A great variety of musical repertoires from the Mediterranean have made their way to us, thanks to the sophisticated, uninterrupted oral transmission of expressions and artistic practices that have been memorised and shared by generations of artists. Through a process of collective composition, the artists put their own musical heritage into play along with the heritage of others, in a moment of creation.

From Malta, Fabrizio Cassol explains how to mobilise all of the force of oral transmission in a process of collective musical writing, conceived of as the construction of a common musical form in which actual music notation is absent, but memorisation reigns supreme. The approach also leaves more space for individual expression, and for the possibility of receiving inspiration that comes from the moment and is imprinted by the specific context of a given instance of playing.

Fabrizio Cassol invites you to:
-Compose without using music notation or a musical score, and by memorising orally-transmitted forms and motifs.
-Develop your skills at sharing your musical ideas orally with others in an international, collective context.
-Develop your plasticity and artistic reactivity to musical proposals that come from immaterial heritages being shared by others in an intercultural context.

Writing in improvisation, and orality in composition

This concept gives rise to a certain number of questions that may also be found in the process of any composer or improviser—even if the fine line separating these two has yet to be demonstrated.

However, Bach, Beethoven and Mozart were also considered great improvisers; and there is much to suggest that they used this spontaneity freely when they created the many masterpieces that have become a part of our collective heritage. The same is true about John Coltrane, who had a reputation for shaping his solos with nearly obsessive meticulousness. And what about the Indian masters who, since their distant beginnings, have passed along their most precious knowledge with astounding accuracy? Or African griots, who memorise an infinite number of stories and ancestral songs and then reinvent them, with delight, to suit the listeners.

Shouldn’t orality be considered rather as a form of writing—admittedly, an immaterial one, but still erudite? And isn’t a musical score the crystallization of spontaneous streams that flow forth from a multitude of constantly renewed present moments?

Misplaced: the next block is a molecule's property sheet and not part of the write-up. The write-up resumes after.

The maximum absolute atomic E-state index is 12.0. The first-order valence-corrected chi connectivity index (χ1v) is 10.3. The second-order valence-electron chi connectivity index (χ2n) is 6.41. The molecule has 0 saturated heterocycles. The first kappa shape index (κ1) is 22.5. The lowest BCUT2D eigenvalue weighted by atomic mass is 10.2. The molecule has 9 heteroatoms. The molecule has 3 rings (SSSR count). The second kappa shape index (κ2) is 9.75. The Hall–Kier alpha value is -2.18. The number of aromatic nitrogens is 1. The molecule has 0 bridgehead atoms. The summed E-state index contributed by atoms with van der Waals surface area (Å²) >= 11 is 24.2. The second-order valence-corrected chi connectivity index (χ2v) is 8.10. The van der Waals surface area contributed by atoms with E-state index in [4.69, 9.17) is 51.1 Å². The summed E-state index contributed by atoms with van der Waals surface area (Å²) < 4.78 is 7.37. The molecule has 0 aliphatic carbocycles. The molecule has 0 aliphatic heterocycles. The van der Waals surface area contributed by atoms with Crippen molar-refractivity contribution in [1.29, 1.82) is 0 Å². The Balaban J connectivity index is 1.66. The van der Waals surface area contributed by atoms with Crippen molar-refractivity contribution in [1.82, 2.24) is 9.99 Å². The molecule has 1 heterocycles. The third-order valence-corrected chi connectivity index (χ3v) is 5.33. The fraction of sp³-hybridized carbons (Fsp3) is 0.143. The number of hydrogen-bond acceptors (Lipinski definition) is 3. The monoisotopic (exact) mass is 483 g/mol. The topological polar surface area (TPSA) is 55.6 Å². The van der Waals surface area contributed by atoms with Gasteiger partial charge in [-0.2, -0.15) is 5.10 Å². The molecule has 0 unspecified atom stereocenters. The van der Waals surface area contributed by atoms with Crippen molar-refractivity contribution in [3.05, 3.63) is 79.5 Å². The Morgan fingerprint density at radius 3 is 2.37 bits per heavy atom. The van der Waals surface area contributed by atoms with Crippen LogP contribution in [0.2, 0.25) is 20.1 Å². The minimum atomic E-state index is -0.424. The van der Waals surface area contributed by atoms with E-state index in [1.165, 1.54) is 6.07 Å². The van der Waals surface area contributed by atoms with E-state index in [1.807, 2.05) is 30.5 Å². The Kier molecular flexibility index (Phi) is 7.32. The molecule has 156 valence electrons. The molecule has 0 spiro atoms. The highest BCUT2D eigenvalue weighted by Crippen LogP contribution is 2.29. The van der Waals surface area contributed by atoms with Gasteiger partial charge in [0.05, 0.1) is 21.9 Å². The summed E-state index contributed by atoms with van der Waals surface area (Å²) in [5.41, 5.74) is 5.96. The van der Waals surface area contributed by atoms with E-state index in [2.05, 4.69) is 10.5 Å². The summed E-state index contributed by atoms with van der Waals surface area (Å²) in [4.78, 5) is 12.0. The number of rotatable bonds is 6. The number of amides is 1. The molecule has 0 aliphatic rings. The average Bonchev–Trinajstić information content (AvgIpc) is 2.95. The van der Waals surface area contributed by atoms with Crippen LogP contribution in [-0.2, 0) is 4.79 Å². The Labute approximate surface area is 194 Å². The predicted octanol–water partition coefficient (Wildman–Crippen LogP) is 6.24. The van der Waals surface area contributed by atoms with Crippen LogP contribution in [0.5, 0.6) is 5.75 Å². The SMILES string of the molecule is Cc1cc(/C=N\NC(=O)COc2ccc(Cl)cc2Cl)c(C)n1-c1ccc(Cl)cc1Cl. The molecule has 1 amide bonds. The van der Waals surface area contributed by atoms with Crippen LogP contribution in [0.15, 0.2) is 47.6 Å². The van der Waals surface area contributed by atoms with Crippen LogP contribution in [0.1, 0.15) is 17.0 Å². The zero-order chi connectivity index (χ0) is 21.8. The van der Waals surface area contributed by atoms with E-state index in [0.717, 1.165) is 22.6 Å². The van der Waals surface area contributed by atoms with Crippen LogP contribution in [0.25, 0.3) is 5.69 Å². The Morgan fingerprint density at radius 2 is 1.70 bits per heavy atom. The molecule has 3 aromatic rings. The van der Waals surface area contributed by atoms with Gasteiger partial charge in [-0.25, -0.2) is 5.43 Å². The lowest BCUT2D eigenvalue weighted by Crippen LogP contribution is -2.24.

Whether to represent or to put into the present: Isn’t that the true challenge for Medinea and our young artists? A space where new and old, and where here and somewhere else, are but one and the same.

Over the course of the sessions, these questions make up the essence of our approach; and each of the musicians must meet them head on. As the musicians are confronted by their many differences, they already intuit that each encounter with “the other from somewhere else” is actually an encounter with themselves.

This sharing propels them; and through its powerful and regenerative force, they build their future, which will hopefully be both liveable and sustainable.

Orality is perhaps simply a vast world of secrets, an accumulation of personal and collective memories that are patiently shaped. And while this knowledge once emanated from homogeneous social groups, today it is reborn, independently of style and era, as a limitless potential of healing energy.

It is our driving force; it unites soul, body and mind, and gives us the desire to forge ahead.

This new module, recorded in Malta as part of the Medinea session co-organised with ARC Research and Consultancy and Festival d’Aix-en-Provence, gives some of the Medinea artists a chance to express their feelings and share their experiences in a unique process of collective creation. This unique method of composition is meticulously structured, without having recourse to a written score. Through the immateriality of orality, they weave their ideas and shape a unique universe with multiple memories. Their music is listened to in the same way as one reads epic tales from all over the Mediterranean: it is always touching, poetic and visionary.

Yvette Buhagiar met with Medinea musicians to share her very personal story, which is rooted in Għana, a long tradition of musical poetry that is typical of the island of Malta. As a storyteller, she has dared, courageously, to help perpetuate knowledge that has been possessed solely by men since time immemorial. She explains how the Maltese language articulates words and ideas, and always finds a current meaning even though these words and ideas depend on simple hypnotic and eternal refrains.

Fabrizio Cassol